AIPLA is a national bar association with approximately 15,000 members who are primarily lawyers in private and corporate practice and government service and in the academic community. AIPLA’s members represent a wide and diverse spectrum of individuals, companies, and institutions, and are involved directly or indirectly in the practice of patent, trademark, copyright, and unfair competition law. Our members represent both owners and users of intellectual property.

We thank you and your colleagues for the February 3rd consultation and for having sent us background materials on past validations and renewals of European Patents, and on Unitary Patent renewal fee models being considered by the EPO.

We applaud the steps that have been taken to create a Unitary Patent system in the European Union. In order for the Unitary Patent to be a success, it should make “access to the European patent system easier, less costly and legally secure,” and “eliminate costs and complexity ….,” as promised in EU Reg. No. 1257/2012, Recital (4).

As we stated orally and presented in our slides during the consultation, our discussions with members representing U.S. owners of European Patents and applications (“Users” of the
European Patent system) in the year since our earlier letter indicate that the primary consideration for most Users in deciding the countries in which to validate and maintain European Patents is the budget available for the patent owner’s patent grant and annual renewals.


Almost all Users have limited budgets for patent validations and renewals. Different Users have different patent validation and renewal policies and different tactical decisions within those policies, case-by-case and year-by-year. Validation and renewal policies typically depend upon the nature and value of the products and businesses that are or will be protected. The cost and benefit are typically reviewed with each annuity payment. Users very carefully examine the cost and benefits of patents in each jurisdiction when deciding to file applications, pay granting costs, validate European Patents and national patents, and renew them, particularly after the tenth year from first filing date.

We are not aware of sufficient demand for broad territorial protection in Europe that would overcome or loosen these budgetary constraints.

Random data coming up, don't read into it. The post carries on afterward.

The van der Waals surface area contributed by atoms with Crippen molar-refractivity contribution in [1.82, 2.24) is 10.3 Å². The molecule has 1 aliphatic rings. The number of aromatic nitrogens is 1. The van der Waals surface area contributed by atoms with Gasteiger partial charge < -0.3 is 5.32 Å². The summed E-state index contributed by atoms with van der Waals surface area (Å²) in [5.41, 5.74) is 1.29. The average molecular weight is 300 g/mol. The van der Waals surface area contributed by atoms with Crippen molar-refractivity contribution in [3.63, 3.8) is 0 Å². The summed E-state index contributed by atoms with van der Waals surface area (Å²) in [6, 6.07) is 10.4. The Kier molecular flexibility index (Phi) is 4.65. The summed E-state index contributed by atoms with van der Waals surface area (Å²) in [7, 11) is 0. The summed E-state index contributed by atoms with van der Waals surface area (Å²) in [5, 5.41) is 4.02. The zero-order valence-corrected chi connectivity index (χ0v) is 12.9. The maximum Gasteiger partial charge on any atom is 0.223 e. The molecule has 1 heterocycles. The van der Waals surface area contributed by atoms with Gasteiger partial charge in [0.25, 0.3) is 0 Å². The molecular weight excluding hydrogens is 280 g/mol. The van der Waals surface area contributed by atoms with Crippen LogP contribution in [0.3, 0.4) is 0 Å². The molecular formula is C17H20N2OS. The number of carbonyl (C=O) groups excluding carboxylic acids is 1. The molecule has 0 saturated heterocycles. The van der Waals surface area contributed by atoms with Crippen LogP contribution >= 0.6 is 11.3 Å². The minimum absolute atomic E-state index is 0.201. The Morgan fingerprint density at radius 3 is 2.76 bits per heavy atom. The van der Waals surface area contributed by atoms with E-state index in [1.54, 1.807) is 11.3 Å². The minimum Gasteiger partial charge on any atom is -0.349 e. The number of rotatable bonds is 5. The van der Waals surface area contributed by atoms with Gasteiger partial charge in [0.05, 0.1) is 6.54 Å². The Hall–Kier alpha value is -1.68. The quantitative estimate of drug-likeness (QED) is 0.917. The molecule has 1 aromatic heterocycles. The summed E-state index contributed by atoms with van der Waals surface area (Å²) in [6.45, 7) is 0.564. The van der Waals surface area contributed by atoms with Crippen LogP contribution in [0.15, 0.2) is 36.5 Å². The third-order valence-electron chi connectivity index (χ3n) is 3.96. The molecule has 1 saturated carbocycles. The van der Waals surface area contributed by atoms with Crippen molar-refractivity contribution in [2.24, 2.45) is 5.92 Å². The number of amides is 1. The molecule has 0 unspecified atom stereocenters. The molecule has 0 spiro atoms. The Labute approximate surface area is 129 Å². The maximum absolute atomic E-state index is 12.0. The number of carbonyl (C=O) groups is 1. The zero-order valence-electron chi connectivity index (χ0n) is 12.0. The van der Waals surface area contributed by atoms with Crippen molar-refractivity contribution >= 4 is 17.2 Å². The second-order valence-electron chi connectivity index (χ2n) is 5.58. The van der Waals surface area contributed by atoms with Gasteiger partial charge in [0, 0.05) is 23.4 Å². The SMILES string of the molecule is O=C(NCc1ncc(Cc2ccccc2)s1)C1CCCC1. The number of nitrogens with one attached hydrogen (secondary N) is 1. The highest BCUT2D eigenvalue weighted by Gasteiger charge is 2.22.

European patents are perhaps the most difficult of all patents to justify on a cost-benefit basis. In particular, European Patent renewal fees do not compare favorably with renewal fees of the U.S. Patent and Trademark Office and other major patent offices. The EU states participating in the Unitary Patent have a collective GDP less than that of the United States (see Addendum, slides 1-2), yet the current renewal fees for only the top three patenting states in Europe are substantially higher than for all of the United States (slide 3).

Our research indicates that Users are not likely to significantly increase their European patent budgets to take advantage of Unitary Patents. Instead, Users feel pressure to direct an increasing share of patent budgets to other jurisdictions. GDP is growing at a faster rate outside Europe than within. In the 40 years since the EPO was established, Japan and the Republic of Korea have become major states in terms of patenting. China, India, Russia and Brazil (the “BRIC” states) have also become increasingly important. The World Intellectual Property Organization data provided on our slide 4 reflect the large number of patent applications filed in China in 2014, and that the patent offices in Brazil, Russia and India are now among the top 10 offices for patent filings.

1. Viable Alternatives

Unlike the situation in the United States, where there is only one option for a U.S. patent, Users have several alternatives in Europe. Direct-filed national patents and national validations of European Patents offer protection tailored to the perceived needs of Users. The Unitary Patent will offer another alternative. Users will likely continue to evaluate each of these alternatives based on costs.

Users have become comfortable with limited territorial patent coverage in Europe. They can obtain sufficient coverage to deter broad competition by patenting in a few key states that are members of the London Agreement. In most cases, litigation in one European state leads to resolution of multi-state disputes.

The data you provided to us indicates that in 65% of the cases, U.S. Users validate in 1 to 3 states. We expect that almost all of these validations are in the top three (Germany, France and


Great Britain), which are parties to the London Agreement. These states do not require the specification to be translated, in contrast to the requirements for a Unitary Patent (see discussion in Section 2 of this letter). Users desiring protection in seven other Unitary Patent participating states, including the Netherlands and Sweden, need to translate only the claims.